Adam Neumann, former CEO of WeWork, is back in action with a brand new concept. His climate tech startup, Flowcarbon, just got backed by a consortium of VCs to the tune of $70 million earlier last month. The idea? Revolutionize the carbon offset market by putting it on the blockchain.
Joining the likes of KlimaDAO, Toucan, and Moss.Earth, Neumann’s company is presenting itself as the antithesis of a murky voluntary carbon market characterized by offline exchange processes that lack sufficient accessibility. And almost immediately, and seemingly in reaction, Verra, the world’s largest offset registry of carbon credits, announced it would ban the conversion of its credits into crypto tokens entirely until further notice.
When I read up on this whole saga, I didn’t know how I was supposed to feel. As someone who’s passionate about enabling radical climate action, I should have found myself excited about this potential upending of a legacy environmental finance ecosystem. After all, crypto has promised to disrupt so many other industries, from international remittances and regulatory compliance to real estate and digital art — why wouldn’t it find another home in the climate movement?
Unfortunately, the reality is far from what’s being pitched by Neumann & Co. Let’s dive in.
Laying out the facts.
Blockchain can be, of course, a good thing in and of itself. For those less familiar with the concept, blockchain essentially acts as a secure ledger of activity.
This means that each new action or input that is stored on the chain (in a ‘block’) needs to ‘fit’ with existing blocks (in a ‘chain’), and this fit has to be confirmed across all decentralized versions of the ledger. As a result, the technology enables the creation of immutable records, safe from any one actor who might want to change or cheat the system.
Now, apply that to the case of Flowcarbon. Its model involves retiring carbon credits from offset registries and then placing them on-chain in the form of a new token. As tokens, the carbon credits would be stored publicly, and could be bought and traded like other crypto assets.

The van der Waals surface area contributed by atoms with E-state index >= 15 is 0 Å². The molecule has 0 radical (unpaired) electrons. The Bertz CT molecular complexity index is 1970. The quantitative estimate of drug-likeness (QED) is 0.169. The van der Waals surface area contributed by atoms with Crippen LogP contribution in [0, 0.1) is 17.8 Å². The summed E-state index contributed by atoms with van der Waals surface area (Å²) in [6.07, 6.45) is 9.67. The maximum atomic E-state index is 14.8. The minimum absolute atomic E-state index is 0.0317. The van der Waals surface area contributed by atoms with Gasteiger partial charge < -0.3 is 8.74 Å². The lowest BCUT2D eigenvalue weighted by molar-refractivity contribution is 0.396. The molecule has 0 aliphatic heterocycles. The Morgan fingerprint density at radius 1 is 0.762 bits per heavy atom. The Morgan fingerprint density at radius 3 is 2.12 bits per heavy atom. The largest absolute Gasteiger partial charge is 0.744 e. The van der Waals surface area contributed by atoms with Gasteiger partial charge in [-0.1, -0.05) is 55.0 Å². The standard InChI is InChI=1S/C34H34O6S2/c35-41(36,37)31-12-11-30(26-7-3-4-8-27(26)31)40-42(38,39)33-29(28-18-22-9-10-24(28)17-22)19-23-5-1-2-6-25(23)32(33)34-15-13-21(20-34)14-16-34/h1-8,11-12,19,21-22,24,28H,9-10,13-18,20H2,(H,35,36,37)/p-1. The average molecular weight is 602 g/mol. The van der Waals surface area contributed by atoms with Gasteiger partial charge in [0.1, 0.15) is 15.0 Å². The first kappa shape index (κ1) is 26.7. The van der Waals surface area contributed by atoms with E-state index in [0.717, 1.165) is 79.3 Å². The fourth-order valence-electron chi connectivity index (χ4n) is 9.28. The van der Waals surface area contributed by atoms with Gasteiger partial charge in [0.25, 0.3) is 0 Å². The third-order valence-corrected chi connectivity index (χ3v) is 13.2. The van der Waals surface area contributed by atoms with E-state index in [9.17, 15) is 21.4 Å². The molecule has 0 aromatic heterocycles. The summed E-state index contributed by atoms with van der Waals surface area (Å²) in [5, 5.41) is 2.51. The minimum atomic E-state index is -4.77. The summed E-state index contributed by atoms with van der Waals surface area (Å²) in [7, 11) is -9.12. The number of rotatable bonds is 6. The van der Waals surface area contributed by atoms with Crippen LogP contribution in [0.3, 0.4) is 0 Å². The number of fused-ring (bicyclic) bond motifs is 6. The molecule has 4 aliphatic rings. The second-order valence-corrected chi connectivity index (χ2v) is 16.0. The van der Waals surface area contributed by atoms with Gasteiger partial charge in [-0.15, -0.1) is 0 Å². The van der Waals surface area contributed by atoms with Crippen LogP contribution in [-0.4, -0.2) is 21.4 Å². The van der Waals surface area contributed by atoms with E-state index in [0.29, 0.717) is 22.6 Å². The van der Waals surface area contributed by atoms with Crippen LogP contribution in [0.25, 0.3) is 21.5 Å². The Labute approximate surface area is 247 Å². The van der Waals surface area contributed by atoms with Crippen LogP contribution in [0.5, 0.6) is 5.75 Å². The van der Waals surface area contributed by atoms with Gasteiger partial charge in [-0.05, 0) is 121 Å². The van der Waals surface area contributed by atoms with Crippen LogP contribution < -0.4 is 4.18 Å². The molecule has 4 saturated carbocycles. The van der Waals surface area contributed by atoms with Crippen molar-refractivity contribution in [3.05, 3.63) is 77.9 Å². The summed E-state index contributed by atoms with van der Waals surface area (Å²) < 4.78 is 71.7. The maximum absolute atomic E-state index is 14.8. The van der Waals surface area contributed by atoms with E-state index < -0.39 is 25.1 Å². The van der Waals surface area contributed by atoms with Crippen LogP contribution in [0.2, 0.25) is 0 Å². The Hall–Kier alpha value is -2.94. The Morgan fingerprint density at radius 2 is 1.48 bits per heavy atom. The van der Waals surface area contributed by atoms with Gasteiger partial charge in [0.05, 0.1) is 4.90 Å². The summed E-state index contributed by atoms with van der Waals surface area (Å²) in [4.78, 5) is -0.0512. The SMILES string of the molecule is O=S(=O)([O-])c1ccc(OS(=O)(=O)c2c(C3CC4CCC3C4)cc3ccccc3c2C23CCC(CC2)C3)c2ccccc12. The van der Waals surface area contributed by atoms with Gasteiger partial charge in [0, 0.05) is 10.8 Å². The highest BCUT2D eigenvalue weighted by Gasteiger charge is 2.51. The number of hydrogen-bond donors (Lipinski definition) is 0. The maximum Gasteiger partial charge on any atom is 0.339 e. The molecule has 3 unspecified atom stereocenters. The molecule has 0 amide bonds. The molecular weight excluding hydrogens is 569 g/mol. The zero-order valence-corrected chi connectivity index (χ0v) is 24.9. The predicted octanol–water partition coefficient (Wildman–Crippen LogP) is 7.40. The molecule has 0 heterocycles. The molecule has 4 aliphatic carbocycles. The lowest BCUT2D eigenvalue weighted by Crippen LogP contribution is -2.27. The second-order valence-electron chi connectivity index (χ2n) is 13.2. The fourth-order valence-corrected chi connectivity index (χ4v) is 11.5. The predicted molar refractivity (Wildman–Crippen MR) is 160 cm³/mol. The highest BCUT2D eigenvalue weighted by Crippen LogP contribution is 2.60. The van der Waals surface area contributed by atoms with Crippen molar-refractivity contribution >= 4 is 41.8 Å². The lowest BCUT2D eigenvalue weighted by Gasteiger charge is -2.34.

Crypto-based carbon offsets, in a nutshell:
- Step 1: Buy and retire carbon credits (e.g. from Verra, Gold Standard)
- Step 2: Put these credits on a blockchain
- Step 3: Enable further trading of those credits in digital wallets
The underlying ideology of Flowcarbon and similar competitors is that, as a result of the digitization and tokenization of carbon offsets, crypto will somehow enable growth of the offset market, inspire more accountability from actors, and accelerate innovation in climate finance at large.
Garbage In, Garbage Out.
The bottom line is that despite the appearance of using crypto to digitize an otherwise illiquid market, blockchain, being a mere data storage tool, has absolutely zero impact in improving the quality of the underlying assets it’s storing. In data science, we call this Garbage in, Garbage Out (“GIGO”), meaning that flawed input data will always produce flawed output data.
This is particularly relevant in carbon offsetting, as the credits underpinning the market often do not result in additional environmental benefit. It is well documented that, for example, many forest carbon sequestration projects have simply no way of proving that — without the offset financing — there would have been rapid deforestation in those areas otherwise (i.e. no ‘additionality’).
In some cases, tens of millions of dollars are generated this way by conservation non-profits who had protected and owned these forests in question for decades already, with absolutely no intention in ever cutting those trees down in the first place. In other words, there is no valid justification as to how that financing would have any quantifiable impact on carbon reduction at all.